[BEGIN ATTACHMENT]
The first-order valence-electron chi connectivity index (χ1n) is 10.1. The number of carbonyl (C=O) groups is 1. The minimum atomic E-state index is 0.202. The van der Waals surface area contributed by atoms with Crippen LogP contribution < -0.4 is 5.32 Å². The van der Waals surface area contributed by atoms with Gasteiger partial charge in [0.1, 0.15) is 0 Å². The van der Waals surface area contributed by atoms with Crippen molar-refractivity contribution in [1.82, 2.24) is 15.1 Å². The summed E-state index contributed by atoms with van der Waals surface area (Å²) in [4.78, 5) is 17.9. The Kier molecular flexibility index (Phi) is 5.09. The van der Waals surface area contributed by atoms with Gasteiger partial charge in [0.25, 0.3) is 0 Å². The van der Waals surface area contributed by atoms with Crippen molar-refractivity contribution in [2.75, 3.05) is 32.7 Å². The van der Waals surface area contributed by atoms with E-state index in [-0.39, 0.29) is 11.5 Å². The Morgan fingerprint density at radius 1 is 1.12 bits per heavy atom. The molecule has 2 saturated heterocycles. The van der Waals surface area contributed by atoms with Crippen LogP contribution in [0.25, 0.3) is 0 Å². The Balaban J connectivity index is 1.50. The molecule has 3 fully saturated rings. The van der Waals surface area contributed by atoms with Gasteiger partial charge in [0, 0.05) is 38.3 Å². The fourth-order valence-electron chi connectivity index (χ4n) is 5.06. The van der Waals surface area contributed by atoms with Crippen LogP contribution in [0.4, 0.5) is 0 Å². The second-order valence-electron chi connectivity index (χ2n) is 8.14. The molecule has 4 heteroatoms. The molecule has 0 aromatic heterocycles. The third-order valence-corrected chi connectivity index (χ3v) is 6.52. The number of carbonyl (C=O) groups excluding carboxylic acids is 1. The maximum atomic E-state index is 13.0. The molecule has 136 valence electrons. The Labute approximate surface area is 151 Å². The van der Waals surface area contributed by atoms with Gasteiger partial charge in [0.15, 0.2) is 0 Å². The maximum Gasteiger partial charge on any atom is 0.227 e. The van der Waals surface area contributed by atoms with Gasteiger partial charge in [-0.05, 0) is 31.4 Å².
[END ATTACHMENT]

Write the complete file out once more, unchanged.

The first-order valence-electron chi connectivity index (χ1n) is 10.1. The number of carbonyl (C=O) groups is 1. The minimum atomic E-state index is 0.202. The van der Waals surface area contributed by atoms with Crippen LogP contribution < -0.4 is 5.32 Å². The van der Waals surface area contributed by atoms with Gasteiger partial charge in [0.1, 0.15) is 0 Å². The van der Waals surface area contributed by atoms with Crippen molar-refractivity contribution in [1.82, 2.24) is 15.1 Å². The summed E-state index contributed by atoms with van der Waals surface area (Å²) in [4.78, 5) is 17.9. The Kier molecular flexibility index (Phi) is 5.09. The van der Waals surface area contributed by atoms with Gasteiger partial charge in [0.25, 0.3) is 0 Å². The van der Waals surface area contributed by atoms with Crippen molar-refractivity contribution in [2.75, 3.05) is 32.7 Å². The van der Waals surface area contributed by atoms with E-state index in [-0.39, 0.29) is 11.5 Å². The Morgan fingerprint density at radius 1 is 1.12 bits per heavy atom. The molecule has 2 saturated heterocycles. The van der Waals surface area contributed by atoms with Crippen LogP contribution in [0.25, 0.3) is 0 Å². The Balaban J connectivity index is 1.50. The molecule has 3 fully saturated rings. The van der Waals surface area contributed by atoms with Gasteiger partial charge in [0, 0.05) is 38.3 Å². The fourth-order valence-electron chi connectivity index (χ4n) is 5.06. The van der Waals surface area contributed by atoms with Crippen LogP contribution in [0.4, 0.5) is 0 Å². The second-order valence-electron chi connectivity index (χ2n) is 8.14. The molecule has 4 heteroatoms. The molecule has 0 aromatic heterocycles. The third-order valence-corrected chi connectivity index (χ3v) is 6.52. The number of carbonyl (C=O) groups excluding carboxylic acids is 1. The maximum atomic E-state index is 13.0. The molecule has 136 valence electrons. The Labute approximate surface area is 151 Å². The van der Waals surface area contributed by atoms with Gasteiger partial charge in [0.15, 0.2) is 0 Å². The maximum Gasteiger partial charge on any atom is 0.227 e. The van der Waals surface area contributed by atoms with Gasteiger partial charge in [-0.05, 0) is 31.4 Å².